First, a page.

As preparations for the family holidays begin and the sun shines for that one rare day in the UK, Summer is well and truly under way in the retail world and competition for your pound is fierce.
The usual “price led” offers dominate but I have noticed a strange development – the same day/next day delivery, which meets or often exceeds customers needs but is just utter and complete madness.
Retailers are so keen to get your business that they are offering shorter and shorter delivery times for products ordered online.
We have seen a massive shift towards online ordering over the past few years, with retailers carrying less stock as a result of the economic downturn and the advent of “click and collect”.
Customers are ordering more online and stores are relying on speedy deliveries to keep the customer by offering to “order it now for you and it’ll be here tomorrow”.
Just think that through for a minute. Years ago, a big lorry would, every few days, deliver stock to a store. It was one truck going to one destination.
Now, we have big trucks taking individual orders to a distribution point, be it a store or a mail depot, for onward delivery to a town centre or your home in one of countless delivery vehicles.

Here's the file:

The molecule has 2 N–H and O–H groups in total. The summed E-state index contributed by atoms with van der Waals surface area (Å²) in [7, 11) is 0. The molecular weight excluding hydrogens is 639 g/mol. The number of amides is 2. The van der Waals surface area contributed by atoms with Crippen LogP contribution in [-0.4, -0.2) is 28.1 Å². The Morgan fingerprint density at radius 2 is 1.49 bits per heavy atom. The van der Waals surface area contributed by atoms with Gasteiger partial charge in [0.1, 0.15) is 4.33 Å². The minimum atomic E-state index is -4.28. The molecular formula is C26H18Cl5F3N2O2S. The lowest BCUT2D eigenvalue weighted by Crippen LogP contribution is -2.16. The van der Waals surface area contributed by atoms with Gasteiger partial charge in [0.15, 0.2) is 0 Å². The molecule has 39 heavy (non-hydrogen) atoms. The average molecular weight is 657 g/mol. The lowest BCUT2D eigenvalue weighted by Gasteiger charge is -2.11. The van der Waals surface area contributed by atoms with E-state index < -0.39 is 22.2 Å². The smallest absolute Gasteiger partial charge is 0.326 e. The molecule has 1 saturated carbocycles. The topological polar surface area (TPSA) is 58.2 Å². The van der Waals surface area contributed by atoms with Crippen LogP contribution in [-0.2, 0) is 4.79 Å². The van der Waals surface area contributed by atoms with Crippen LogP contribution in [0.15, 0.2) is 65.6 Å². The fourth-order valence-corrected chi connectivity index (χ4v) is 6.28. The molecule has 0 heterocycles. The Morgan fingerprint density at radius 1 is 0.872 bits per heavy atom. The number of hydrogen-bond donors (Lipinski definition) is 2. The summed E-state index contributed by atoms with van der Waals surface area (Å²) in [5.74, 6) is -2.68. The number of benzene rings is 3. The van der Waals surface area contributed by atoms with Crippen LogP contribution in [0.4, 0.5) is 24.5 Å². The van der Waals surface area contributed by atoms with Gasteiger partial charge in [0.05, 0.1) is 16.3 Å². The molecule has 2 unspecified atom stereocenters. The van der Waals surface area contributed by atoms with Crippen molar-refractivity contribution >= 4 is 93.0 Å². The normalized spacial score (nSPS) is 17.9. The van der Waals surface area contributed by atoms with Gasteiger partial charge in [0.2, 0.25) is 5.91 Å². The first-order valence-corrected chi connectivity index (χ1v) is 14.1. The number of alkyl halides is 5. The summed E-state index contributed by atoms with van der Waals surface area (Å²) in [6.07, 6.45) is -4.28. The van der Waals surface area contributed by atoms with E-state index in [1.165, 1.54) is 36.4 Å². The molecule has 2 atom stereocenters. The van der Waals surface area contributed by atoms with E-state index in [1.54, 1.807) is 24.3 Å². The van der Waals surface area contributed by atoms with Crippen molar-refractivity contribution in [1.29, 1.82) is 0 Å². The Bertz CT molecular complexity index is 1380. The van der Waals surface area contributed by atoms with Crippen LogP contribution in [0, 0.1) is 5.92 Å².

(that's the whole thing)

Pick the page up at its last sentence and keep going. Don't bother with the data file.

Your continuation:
Aren’t our roads busy enough already?
Congestion is one of the major challenges facing cities and towns yet we are blindly ordering more and more products, many of them unnecessarily being delivered in almost unbelievably short timescales.
According to a report by the Centre for Economic and Business Research, congestion cost each household in the UK £1426 per year in 2013.
By 2030 it is forecast, that this will have risen to £2057. Two grand per household! MADNESS!
The annual cost of UK congestion is forecast to rise from £13billion in 2013 to a monster £21billion by 2030.
Are we blindly stumbling towards gridlock caused by our wants and not our needs?
The traditional answer to congestion is that we build more roads that fill up with even more vehicles.
Perhaps we need a long, hard look at what is on our roads and to consider if our need for new budgie smugglers or that must have bikini by lunchtime tomorrow means that our roads become an even more costly and unpleasant place to be?